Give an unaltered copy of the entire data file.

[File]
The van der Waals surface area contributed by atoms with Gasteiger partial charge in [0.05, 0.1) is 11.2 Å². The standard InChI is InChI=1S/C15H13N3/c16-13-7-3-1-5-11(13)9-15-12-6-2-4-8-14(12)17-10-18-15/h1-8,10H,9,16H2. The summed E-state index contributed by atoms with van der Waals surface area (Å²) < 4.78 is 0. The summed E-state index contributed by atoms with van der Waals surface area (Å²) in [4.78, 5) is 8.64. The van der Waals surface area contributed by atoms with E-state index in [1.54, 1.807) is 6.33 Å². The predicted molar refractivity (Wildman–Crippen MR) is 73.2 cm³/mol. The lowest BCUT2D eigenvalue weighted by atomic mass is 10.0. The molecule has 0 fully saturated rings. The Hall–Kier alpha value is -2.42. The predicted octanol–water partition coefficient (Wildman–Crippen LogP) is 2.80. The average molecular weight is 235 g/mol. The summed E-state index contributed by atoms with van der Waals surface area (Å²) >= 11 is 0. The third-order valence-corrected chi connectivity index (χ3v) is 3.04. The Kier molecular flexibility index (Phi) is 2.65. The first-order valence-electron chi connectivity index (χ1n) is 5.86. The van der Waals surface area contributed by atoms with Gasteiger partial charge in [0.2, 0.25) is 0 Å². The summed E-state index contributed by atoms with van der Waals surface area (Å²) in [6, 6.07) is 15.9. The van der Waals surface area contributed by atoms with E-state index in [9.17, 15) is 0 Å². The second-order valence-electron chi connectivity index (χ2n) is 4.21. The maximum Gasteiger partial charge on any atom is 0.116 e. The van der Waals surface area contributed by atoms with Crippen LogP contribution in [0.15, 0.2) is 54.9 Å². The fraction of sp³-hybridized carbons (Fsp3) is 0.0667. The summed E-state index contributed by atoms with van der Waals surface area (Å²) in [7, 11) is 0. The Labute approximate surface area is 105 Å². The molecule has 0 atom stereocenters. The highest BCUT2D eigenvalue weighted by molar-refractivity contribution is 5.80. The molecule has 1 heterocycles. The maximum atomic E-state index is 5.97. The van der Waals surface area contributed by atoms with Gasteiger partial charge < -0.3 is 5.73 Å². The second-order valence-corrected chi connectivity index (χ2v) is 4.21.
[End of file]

The van der Waals surface area contributed by atoms with Gasteiger partial charge in [0.05, 0.1) is 11.2 Å². The standard InChI is InChI=1S/C15H13N3/c16-13-7-3-1-5-11(13)9-15-12-6-2-4-8-14(12)17-10-18-15/h1-8,10H,9,16H2. The summed E-state index contributed by atoms with van der Waals surface area (Å²) < 4.78 is 0. The summed E-state index contributed by atoms with van der Waals surface area (Å²) in [4.78, 5) is 8.64. The van der Waals surface area contributed by atoms with E-state index in [1.54, 1.807) is 6.33 Å². The predicted molar refractivity (Wildman–Crippen MR) is 73.2 cm³/mol. The lowest BCUT2D eigenvalue weighted by atomic mass is 10.0. The molecule has 0 fully saturated rings. The Hall–Kier alpha value is -2.42. The predicted octanol–water partition coefficient (Wildman–Crippen LogP) is 2.80. The average molecular weight is 235 g/mol. The summed E-state index contributed by atoms with van der Waals surface area (Å²) >= 11 is 0. The third-order valence-corrected chi connectivity index (χ3v) is 3.04. The Kier molecular flexibility index (Phi) is 2.65. The first-order valence-electron chi connectivity index (χ1n) is 5.86. The van der Waals surface area contributed by atoms with Gasteiger partial charge in [0.2, 0.25) is 0 Å². The summed E-state index contributed by atoms with van der Waals surface area (Å²) in [6, 6.07) is 15.9. The van der Waals surface area contributed by atoms with E-state index in [9.17, 15) is 0 Å². The second-order valence-electron chi connectivity index (χ2n) is 4.21. The maximum Gasteiger partial charge on any atom is 0.116 e. The van der Waals surface area contributed by atoms with Crippen LogP contribution in [0.15, 0.2) is 54.9 Å². The fraction of sp³-hybridized carbons (Fsp3) is 0.0667. The summed E-state index contributed by atoms with van der Waals surface area (Å²) in [7, 11) is 0. The Labute approximate surface area is 105 Å². The molecule has 0 atom stereocenters. The highest BCUT2D eigenvalue weighted by molar-refractivity contribution is 5.80. The molecule has 1 heterocycles. The maximum atomic E-state index is 5.97. The van der Waals surface area contributed by atoms with Gasteiger partial charge < -0.3 is 5.73 Å². The second-order valence-corrected chi connectivity index (χ2v) is 4.21.